New Delhi: In a reformist move long recommended by various economists and panels, the government has set up a task force to create a way to directly transfer cash to the ultimate beneficiaries of various subsidy schemes, which are, at best, messy and, at worst, ineffective.
The task force will be headed by Nandan Nilekani, chairman of the Unique Identification Authority of India. A pilot will be rolled out in the next four months. This will be reviewed by the end of the year, setting the stage for a possible move to cash transfers in next year’s budget.
Direct cash transfers have been recommended by different government panels over the years to remove price distortions, get more for the poor out of every rupee spent and control government spending, even as India moves towards an era of greater redistribution and entitlements. In the five years ended 2010-11, the cost of major subsidies (excluding oil) increased by 245% to Rs1.09 trillion. Economists, including Raghuram Rajan—former chief economist of the International Monetary Fund and honorary economic adviser to Prime Minister Manmohan Singh—have long recommended this course of action. Nilekani himself is an advocate of the move and has written about it in his book Imagining India.
The move to replace subsidies with cash transfers is likely to be opposed by the National Advisory Council (NAC), headed by Congress president Sonia Gandhi. In the past few months, the government and NAC have disagreed over the contours of the right to food legislation and on the definition of wages for the Centre’s job guarantee scheme.
The other members of Nilekani’s task force will be the heads of government departments looking after expenditure, financial services, food, fertilizers and agriculture. It will seek to operationalize direct transfers in kerosene, fertilizer and cooking gas.
The tenure of the task force will run parallel to an elaborate exercise being currently carried out through the 15th Census to issue smart cards to residents.
“We will be issuing the national population register card to every usual resident,” C. Chandramouli, registrar general and census commissioner, said last week. “That will be the basic identity document, which will be a smart card and this will be used for various purposes of the government.”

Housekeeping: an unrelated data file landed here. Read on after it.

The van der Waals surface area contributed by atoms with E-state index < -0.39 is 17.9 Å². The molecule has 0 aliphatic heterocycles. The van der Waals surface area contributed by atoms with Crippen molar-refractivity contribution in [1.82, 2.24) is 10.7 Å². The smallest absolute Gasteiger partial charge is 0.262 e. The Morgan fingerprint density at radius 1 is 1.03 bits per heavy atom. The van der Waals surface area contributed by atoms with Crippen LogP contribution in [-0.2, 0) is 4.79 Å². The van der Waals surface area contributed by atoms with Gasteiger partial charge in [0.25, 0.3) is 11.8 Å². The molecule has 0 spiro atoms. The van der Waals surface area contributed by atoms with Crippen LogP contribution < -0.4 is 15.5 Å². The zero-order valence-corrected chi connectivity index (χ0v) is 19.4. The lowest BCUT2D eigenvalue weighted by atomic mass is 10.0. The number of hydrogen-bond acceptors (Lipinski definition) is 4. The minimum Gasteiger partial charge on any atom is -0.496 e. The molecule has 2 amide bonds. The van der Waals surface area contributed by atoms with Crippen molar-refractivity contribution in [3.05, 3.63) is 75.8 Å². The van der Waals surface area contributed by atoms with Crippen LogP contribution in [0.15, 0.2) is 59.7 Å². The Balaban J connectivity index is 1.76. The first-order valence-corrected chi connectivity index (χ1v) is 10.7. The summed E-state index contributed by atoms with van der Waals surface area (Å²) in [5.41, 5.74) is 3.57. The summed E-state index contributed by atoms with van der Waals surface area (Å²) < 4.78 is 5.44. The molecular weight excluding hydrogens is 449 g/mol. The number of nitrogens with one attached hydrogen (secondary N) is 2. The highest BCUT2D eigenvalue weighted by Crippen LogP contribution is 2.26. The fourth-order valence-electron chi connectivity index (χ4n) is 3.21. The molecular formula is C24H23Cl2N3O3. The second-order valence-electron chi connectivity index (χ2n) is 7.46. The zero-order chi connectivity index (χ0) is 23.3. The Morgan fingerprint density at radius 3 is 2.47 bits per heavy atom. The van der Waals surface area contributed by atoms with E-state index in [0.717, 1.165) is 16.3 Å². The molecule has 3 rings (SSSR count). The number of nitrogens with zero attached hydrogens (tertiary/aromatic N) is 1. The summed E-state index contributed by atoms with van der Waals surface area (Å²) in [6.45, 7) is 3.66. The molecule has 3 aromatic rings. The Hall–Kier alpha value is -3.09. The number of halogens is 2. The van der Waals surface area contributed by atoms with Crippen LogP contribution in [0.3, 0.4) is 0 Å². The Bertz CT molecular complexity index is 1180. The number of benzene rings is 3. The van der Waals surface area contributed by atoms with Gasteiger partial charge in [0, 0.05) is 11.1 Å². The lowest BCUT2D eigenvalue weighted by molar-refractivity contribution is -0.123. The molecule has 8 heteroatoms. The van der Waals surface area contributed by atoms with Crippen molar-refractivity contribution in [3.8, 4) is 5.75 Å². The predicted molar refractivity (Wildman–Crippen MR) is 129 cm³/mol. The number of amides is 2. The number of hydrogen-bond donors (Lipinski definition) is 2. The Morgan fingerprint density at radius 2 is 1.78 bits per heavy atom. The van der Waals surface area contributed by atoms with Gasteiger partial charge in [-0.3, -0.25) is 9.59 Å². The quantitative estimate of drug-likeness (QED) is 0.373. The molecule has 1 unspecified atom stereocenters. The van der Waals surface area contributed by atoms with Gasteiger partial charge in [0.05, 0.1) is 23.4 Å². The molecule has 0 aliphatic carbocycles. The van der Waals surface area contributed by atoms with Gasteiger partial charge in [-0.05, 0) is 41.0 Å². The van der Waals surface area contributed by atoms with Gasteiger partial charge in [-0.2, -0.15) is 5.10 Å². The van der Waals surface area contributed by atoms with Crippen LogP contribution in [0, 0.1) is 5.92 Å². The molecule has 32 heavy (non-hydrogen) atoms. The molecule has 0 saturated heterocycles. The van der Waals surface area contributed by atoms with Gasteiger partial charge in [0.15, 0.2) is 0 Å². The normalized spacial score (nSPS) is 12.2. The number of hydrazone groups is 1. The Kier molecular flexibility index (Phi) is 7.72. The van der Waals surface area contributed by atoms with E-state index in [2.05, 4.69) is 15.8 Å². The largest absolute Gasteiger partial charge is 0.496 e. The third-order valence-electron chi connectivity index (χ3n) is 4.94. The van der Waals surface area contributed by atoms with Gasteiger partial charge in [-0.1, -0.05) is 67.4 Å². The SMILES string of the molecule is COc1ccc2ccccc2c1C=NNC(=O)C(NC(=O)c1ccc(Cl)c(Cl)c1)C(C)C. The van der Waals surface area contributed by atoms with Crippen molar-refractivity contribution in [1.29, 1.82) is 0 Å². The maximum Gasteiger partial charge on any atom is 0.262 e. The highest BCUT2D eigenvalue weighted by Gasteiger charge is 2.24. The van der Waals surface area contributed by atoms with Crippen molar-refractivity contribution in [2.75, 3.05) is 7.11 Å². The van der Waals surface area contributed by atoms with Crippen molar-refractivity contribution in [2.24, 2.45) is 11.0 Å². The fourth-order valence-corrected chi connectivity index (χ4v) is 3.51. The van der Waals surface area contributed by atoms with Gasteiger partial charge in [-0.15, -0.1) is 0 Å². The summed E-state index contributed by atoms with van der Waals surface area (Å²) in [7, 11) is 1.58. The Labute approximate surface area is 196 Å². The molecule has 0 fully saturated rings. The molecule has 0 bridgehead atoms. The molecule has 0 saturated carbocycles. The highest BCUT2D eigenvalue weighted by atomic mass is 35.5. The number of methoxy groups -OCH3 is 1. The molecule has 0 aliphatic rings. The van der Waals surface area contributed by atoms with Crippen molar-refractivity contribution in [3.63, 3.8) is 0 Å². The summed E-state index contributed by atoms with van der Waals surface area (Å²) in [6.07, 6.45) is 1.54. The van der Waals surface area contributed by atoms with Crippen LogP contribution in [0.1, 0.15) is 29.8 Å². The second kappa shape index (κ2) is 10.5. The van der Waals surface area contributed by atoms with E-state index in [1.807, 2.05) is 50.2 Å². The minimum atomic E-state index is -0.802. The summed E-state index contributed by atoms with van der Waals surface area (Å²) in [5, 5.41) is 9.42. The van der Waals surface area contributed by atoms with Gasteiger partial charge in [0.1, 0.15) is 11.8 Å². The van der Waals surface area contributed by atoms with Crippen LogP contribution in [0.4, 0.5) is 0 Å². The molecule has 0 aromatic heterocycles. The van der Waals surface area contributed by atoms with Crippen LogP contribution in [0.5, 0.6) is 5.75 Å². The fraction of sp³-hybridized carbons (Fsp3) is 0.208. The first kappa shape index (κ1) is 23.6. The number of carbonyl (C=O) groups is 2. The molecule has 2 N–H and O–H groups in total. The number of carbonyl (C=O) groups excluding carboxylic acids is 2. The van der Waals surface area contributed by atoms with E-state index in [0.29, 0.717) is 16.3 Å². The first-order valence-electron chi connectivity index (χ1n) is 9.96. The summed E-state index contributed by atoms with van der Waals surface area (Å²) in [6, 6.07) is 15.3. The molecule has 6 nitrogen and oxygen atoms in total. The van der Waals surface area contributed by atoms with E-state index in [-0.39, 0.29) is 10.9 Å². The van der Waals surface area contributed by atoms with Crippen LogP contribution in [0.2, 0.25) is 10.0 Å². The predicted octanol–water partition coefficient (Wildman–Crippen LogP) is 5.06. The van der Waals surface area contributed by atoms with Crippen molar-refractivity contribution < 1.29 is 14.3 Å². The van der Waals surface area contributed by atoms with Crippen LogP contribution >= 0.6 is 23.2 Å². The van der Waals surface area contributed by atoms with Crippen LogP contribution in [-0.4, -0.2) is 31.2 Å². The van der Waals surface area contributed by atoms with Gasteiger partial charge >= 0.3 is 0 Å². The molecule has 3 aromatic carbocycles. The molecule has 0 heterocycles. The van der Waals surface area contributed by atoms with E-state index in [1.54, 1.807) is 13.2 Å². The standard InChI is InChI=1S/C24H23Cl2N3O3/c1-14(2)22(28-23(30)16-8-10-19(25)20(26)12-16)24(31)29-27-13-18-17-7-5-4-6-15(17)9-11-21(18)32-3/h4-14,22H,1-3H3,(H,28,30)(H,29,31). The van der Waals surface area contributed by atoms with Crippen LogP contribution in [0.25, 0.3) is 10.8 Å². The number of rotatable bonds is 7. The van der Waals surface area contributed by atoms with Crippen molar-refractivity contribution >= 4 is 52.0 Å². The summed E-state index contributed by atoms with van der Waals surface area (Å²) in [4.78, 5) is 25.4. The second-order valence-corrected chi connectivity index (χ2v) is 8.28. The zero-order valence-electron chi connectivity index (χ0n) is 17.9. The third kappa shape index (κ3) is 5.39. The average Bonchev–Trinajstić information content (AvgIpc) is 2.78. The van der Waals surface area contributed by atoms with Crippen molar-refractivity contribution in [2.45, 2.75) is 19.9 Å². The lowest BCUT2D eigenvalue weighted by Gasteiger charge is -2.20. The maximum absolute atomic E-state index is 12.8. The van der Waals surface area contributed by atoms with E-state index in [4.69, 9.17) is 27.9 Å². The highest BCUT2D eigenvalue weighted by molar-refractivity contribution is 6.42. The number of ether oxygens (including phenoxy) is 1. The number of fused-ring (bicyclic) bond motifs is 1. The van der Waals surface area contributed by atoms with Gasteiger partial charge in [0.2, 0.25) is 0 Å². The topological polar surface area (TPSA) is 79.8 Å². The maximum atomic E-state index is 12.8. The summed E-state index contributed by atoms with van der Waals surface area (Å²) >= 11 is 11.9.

The economic rationale for moving to direct cash transfers was spelt out in the 2009-10 Economic Survey. “A common mistake is to suppose that a subsidy scheme has to be coupled with price control,” it said.
The government has previously flirted with direct transfers. Last year, the oil ministry launched a pilot project for the purchase of kerosene using smart cards through the public distribution system (PDS) in Pune, Bangalore and Hyderabad. A National Council of Applied Economic Research study says 35% of kerosene meant for PDS is diverted. Of this, 18% is used to adulterate diesel. The government’s statement on Monday said “there is overwhelming evidence that this policy (on subsidies for kerosene) is resulting in waste, leakage, adulteration and inefficiency”.
The idea of direct transfers is not popular. Some believe that these subsidies also ensure access, and protect the interests of producers and suppliers.
“I strongly believe it is disastrous to convert the PDS subsidy into direct cash transfer because the PDS is also meant to ensure a minimum support price for protecting the farmers’ interests and stabilizing access to food,” Harsh Mander, a member of NAC said, commenting on the general principle of cash transfers. “All these objects would not be possible if it’s just a cash transfer.”
Utpal Bhaskar and Liz Mathew contributed to this story.